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Best camcorder for indoor use?

Discussion in 'Camcorders, Action Cams & Video Editing Forum' started by PeterL, Aug 31, 2004.

  1. PeterL

    PeterL
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    I have owned a Sony (Digital 8) TRV120E for about 4 years.

    On the whole it does a pretty good job, but one thing it is disappointing at is with indoor conditions under tungsten of flourescent lighting. I am no expert with these things, but I imagine the loss of quality is down to the fact that it handles low light conditions like this by amplifying the signal, producing a lot of digital noise and overall loss of colour. Outside or in good light the colours are bright, digital noise is minimal and the results are generally very acceptable.

    I am now being increasingly asked to use my camcorder for videoing live events indoors. Using addtional lighting is not an option, so I was wondering what sort of camcorder specification should I be looking at to work better in these sort of conditions without any trade off in other areas?

    Four years on I know that specs have increased and prices have dropped, but is this sort of camcorder available for a budget of under £1000?

    Any help or suggestions of models to take a look at would be much appreciated. :smashin:
     
  2. Roy Mallard

    Roy Mallard
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    Problem with all digital 8 cameras is lack of manual white balance, problem with all sonys is no warning when the gain kicks in.

    The only cams that give you such basic & essential information at this end of the market are panasonics, a grand should get you a gs400 (a step above the gs200, it has optical stabiliser, manual audio record level, higher res ccds blah blah blah).

    The 120 is probaly a better cam than the current generation of d8's (theyve dropped focus ring, use lower res and smaller ccds) one method to reduce the gain is to set manual exposure, go to the farthest plus setting that you can, then roll back 7 clicks on the control wheel. This is the point where the iris is wide open without any gain applied, if you go towards the - you will stop the lens down, if you go towards plus you start getting the picture degradation you want to avoid.

    Its something thats worth saying again and again, cameras need light to work. The average domestic cam ccd at 0db gain equates to about 100asa, not particularly fast, so you either need a fast lens (JVC's f1.2 camcoders would give you around a stop more, i.e twice as bright pictures, at 0db gain) or accept the limitations of low light recording.

    Another thing to consider is that in terms of fidelity it is sometimes more useful to present a picture as it looks, rather than trying to artificially brighten it, or let the cameras meter get fooled by a particularly dark or particulary bright subject.

    Other tips for any cameras:

    If you cannot avoid recording indoors under tungsten light then:

    Fit 100w bulbs instead of 60's.

    Keep the lens at it widest angle as much as possible*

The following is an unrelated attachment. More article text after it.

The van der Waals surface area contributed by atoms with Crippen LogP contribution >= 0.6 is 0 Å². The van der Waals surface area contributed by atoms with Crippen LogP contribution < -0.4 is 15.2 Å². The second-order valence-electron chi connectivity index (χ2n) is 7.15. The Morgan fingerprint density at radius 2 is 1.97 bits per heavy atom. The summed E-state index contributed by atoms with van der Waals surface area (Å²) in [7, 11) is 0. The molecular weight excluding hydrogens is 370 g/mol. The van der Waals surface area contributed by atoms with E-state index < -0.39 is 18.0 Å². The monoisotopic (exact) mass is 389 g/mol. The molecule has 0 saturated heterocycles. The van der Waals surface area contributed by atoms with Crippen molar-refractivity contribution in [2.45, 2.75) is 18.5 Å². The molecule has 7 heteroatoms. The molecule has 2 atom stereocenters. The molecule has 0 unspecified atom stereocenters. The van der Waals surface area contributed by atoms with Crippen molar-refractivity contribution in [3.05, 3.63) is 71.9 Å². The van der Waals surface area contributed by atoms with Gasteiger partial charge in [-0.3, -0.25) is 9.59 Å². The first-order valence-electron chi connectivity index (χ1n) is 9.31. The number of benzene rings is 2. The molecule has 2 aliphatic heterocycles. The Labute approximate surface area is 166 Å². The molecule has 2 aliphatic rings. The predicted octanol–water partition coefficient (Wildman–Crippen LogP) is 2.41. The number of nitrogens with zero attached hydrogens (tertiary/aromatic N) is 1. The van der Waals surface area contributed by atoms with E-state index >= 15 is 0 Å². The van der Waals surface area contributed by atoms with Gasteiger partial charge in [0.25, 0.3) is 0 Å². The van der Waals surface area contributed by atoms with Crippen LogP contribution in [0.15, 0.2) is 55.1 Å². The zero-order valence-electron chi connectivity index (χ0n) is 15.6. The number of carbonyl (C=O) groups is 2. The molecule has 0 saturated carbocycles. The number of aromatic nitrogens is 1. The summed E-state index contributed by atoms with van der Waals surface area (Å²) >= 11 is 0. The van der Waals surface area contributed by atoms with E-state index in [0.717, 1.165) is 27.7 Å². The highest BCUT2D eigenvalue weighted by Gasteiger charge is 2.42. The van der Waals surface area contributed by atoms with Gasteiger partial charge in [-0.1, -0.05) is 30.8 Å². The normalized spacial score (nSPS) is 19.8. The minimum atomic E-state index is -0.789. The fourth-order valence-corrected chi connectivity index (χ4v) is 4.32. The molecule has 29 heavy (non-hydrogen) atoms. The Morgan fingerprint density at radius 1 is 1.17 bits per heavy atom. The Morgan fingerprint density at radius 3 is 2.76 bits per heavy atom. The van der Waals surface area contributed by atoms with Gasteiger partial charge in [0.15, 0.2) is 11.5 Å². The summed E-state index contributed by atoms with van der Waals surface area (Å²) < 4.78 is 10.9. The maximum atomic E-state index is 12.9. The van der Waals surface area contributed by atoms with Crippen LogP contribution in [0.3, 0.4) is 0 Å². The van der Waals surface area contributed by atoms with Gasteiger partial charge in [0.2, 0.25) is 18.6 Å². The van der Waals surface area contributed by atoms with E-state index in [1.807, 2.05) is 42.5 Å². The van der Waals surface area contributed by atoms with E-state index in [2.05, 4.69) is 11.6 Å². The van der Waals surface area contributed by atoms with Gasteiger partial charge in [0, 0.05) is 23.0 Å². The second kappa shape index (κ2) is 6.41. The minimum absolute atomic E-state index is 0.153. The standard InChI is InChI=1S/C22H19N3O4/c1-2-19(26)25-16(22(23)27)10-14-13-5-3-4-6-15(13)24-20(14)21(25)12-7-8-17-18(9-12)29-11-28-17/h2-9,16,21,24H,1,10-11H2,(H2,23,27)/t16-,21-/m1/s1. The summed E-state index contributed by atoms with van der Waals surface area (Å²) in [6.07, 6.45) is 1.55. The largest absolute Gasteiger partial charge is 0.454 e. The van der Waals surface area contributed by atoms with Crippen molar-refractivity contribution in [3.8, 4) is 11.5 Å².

Place your subject for the best light and manually expose for the important part of the subject (in auto the camera will boost the overall picture, whilst the subject might actually be correctly exposed, black is black, even in low light a camcorder will try to make black look charcoal, accept that it is supposed to be black and concetrate on making the lit area look ok.

    Accept that a camcorder sees differently from the human eye (the human eye has a contrast ratio -i.e it can resolve detail within a brightness ratio of 1000:1, even the best camcorders offer only around 40:1)


    *zoom lenses (especailly the cheaper ones found on domestic camcorders) loose light as the focal length increases, usually by around 2 stops (i.e dropping from f1.4 to f2.8) so there is a quarter of the light reaching the ccd at 10x zoom than at 1x zoom.

    (for some reason the panasonic dx100/ez30/35 never suffered from f-drop, meaning a massive entrance pupil, sustained through the zoom, anyway it was unusual for a camcorder at this level not to suffer f-drop).

    I flighting is out of the question what about a silver faced reflector?.
     
  3. Roy Mallard

    Roy Mallard
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    Problem with all digital 8 cameras is lack of manual white balance, problem with all sonys is no warning when the gain kicks in.

    The only cams that give you such basic & essential information at this end of the market are panasonics, a grand should get you a gs400 (a step above the gs200, it has optical stabiliser, manual audio record level, higher res ccds blah blah blah).

    The 120 is probaly a better cam than the current generation of d8's (theyve dropped focus ring, use lower res and smaller ccds) one method to reduce the gain is to set manual exposure, go to the farthest plus setting that you can, then roll back 7 clicks on the control wheel. This is the point where the iris is wide open without any gain applied, if you go towards the - you will stop the lens down, if you go towards plus you start getting the picture degradation you want to avoid.